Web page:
Convened a half century after Du Bois’s death, the conference will “resituate the legacy of Du Bois in the South and at Clark Atlanta,” explains Evans. In addition, it emphasizes graduate education at CAU, which, as part of the Atlanta University Center, also serves as the graduate school for Spelman and Morehouse.
So why is CAU undertaking an ambitious effort to reassociate itself with Du Bois now? “Because this is Du Bois’s intellectual home,” says Brown. Du Bois spent twenty-three years—the bulk of his teaching career—at AU: from 1897 to 1910, and again from 1934 to 1944. It fostered arguably his best work: He wrote his most prominent book, 1903’s The Souls of Black Folk, while at AU and also produced his finest historical scholarship, 1935’s Black Reconstruction, challenging conventional thinking on the post–Civil War South.
Brown and Evans were Du Bois experts before arriving in Atlanta. As an undergrad, Brown helped create the W.E.B. Du Bois Department of Afro-American Studies at the University of Massachusetts, Amherst—where Du Bois’s papers are housed. Evans is a Ph.D. graduate of that same department.
Du Bois’s pioneering sociology work began with a study on Philadelphia’s black community. But with no hope of a professorship at the University of Pennsylvania, the segregated institution funding the research, Atlanta University beckoned.
Du Bois—valedictorian of an all-white Massachusetts high school and the first black awarded a doctorate by Harvard— encountered the grim reality of life in the Jim Crow South and was motivated to explain society in a way that had not been done before.
Sociology was in its infancy, and Du Bois applied the emerging practice to produce some of the first—and finest—scholarship on African Americans, earning a name as a researcher, essayist, and lecturer.
He also established a reputation as a political activist. Du Bois famously quarreled with the other preeminent black educator of the day, Booker T. Washington, deriding the slow-progress approach to equality that Washington championed in his 1895 “Atlanta Compromise” speech and critiquing the vocational focus of Washington’s Tuskegee Institute.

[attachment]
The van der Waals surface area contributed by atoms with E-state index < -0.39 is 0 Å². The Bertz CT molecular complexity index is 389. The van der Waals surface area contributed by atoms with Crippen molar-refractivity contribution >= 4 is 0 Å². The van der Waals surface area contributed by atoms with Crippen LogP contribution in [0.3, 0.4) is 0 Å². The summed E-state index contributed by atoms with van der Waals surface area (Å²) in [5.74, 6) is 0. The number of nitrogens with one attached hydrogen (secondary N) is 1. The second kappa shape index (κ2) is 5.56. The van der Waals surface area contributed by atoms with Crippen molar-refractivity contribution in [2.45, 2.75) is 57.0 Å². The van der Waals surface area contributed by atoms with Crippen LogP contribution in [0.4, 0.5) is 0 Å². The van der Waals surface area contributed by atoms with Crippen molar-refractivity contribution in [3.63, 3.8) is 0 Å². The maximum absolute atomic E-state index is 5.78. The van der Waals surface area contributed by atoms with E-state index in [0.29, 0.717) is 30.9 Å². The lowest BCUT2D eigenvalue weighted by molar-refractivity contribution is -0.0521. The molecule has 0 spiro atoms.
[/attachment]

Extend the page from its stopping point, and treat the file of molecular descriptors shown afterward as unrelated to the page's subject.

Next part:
For all the professional successes he had here, Atlanta proved to be a “turning point” for Du Bois personally, explains another expert coming to the conference, Arthur McFarlane—who is also Du Bois’s great-grandson.
Foremost of Du Bois’s personal blows was the May 1899 death of his son, Burghardt, whom white doctors refused to treat.
Burghardt’s death came a month after Du Bois witnessed the sensationalized furor over the lynching of Sam Hose, a black farm laborer who was stripped, mutilated, and burned alive. The lynch mob took body parts as souvenirs; the owner of a Mitchell Street grocery store displayed Hose’s knuckles in his shop window. Du Bois later wrote of the event: “One could not be a calm, cool, and detached scientist while Negroes were lynched, murdered, and starved and . . . there was no such definite demand for scientific work of the sort that I was doing.”
According to McFarlane, the Hose lynching “turned my great-grandfather from someone who was just interested in the research and description of black people into someone who says, ‘We have to do something to change the plight of people.’”